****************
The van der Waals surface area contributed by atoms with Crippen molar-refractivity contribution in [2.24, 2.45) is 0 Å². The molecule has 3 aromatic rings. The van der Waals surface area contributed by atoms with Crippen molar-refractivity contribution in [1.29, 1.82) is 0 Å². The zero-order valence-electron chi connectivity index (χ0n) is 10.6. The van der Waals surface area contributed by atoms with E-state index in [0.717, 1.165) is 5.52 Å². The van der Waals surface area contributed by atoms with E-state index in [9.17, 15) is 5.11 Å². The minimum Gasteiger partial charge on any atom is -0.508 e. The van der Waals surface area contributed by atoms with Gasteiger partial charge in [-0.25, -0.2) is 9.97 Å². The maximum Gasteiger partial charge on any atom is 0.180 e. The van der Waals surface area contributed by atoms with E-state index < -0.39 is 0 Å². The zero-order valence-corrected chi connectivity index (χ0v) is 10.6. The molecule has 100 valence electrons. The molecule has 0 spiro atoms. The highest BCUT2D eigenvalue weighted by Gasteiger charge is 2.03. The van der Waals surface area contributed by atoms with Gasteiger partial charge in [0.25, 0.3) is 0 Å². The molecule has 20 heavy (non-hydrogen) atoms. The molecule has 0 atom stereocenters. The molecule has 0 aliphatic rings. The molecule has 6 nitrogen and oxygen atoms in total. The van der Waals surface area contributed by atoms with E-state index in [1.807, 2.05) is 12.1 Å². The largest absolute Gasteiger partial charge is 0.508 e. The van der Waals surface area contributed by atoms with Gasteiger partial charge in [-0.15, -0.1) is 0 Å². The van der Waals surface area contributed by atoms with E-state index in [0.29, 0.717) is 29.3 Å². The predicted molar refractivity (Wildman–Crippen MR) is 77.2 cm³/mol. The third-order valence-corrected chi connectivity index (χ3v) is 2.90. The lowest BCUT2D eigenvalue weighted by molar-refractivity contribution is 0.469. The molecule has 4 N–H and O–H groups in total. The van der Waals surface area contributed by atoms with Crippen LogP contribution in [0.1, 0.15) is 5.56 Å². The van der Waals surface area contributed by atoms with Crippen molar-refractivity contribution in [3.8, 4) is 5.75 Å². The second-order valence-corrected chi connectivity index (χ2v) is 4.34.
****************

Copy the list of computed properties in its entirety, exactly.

The van der Waals surface area contributed by atoms with Crippen molar-refractivity contribution in [2.24, 2.45) is 0 Å². The molecule has 3 aromatic rings. The van der Waals surface area contributed by atoms with Crippen molar-refractivity contribution in [1.29, 1.82) is 0 Å². The zero-order valence-electron chi connectivity index (χ0n) is 10.6. The van der Waals surface area contributed by atoms with E-state index in [0.717, 1.165) is 5.52 Å². The van der Waals surface area contributed by atoms with E-state index in [9.17, 15) is 5.11 Å². The minimum Gasteiger partial charge on any atom is -0.508 e. The van der Waals surface area contributed by atoms with Gasteiger partial charge in [-0.25, -0.2) is 9.97 Å². The maximum Gasteiger partial charge on any atom is 0.180 e. The van der Waals surface area contributed by atoms with E-state index < -0.39 is 0 Å². The zero-order valence-corrected chi connectivity index (χ0v) is 10.6. The molecule has 100 valence electrons. The molecule has 0 spiro atoms. The highest BCUT2D eigenvalue weighted by Gasteiger charge is 2.03. The van der Waals surface area contributed by atoms with Gasteiger partial charge in [0.25, 0.3) is 0 Å². The molecule has 20 heavy (non-hydrogen) atoms. The molecule has 0 atom stereocenters. The molecule has 0 aliphatic rings. The molecule has 6 nitrogen and oxygen atoms in total. The van der Waals surface area contributed by atoms with E-state index in [1.807, 2.05) is 12.1 Å². The largest absolute Gasteiger partial charge is 0.508 e. The van der Waals surface area contributed by atoms with Gasteiger partial charge in [-0.15, -0.1) is 0 Å². The van der Waals surface area contributed by atoms with E-state index in [0.29, 0.717) is 29.3 Å². The predicted molar refractivity (Wildman–Crippen MR) is 77.2 cm³/mol. The third-order valence-corrected chi connectivity index (χ3v) is 2.90. The lowest BCUT2D eigenvalue weighted by molar-refractivity contribution is 0.469. The molecule has 4 N–H and O–H groups in total. The van der Waals surface area contributed by atoms with Crippen LogP contribution in [0.1, 0.15) is 5.56 Å². The van der Waals surface area contributed by atoms with Crippen molar-refractivity contribution in [3.8, 4) is 5.75 Å². The second-order valence-corrected chi connectivity index (χ2v) is 4.34.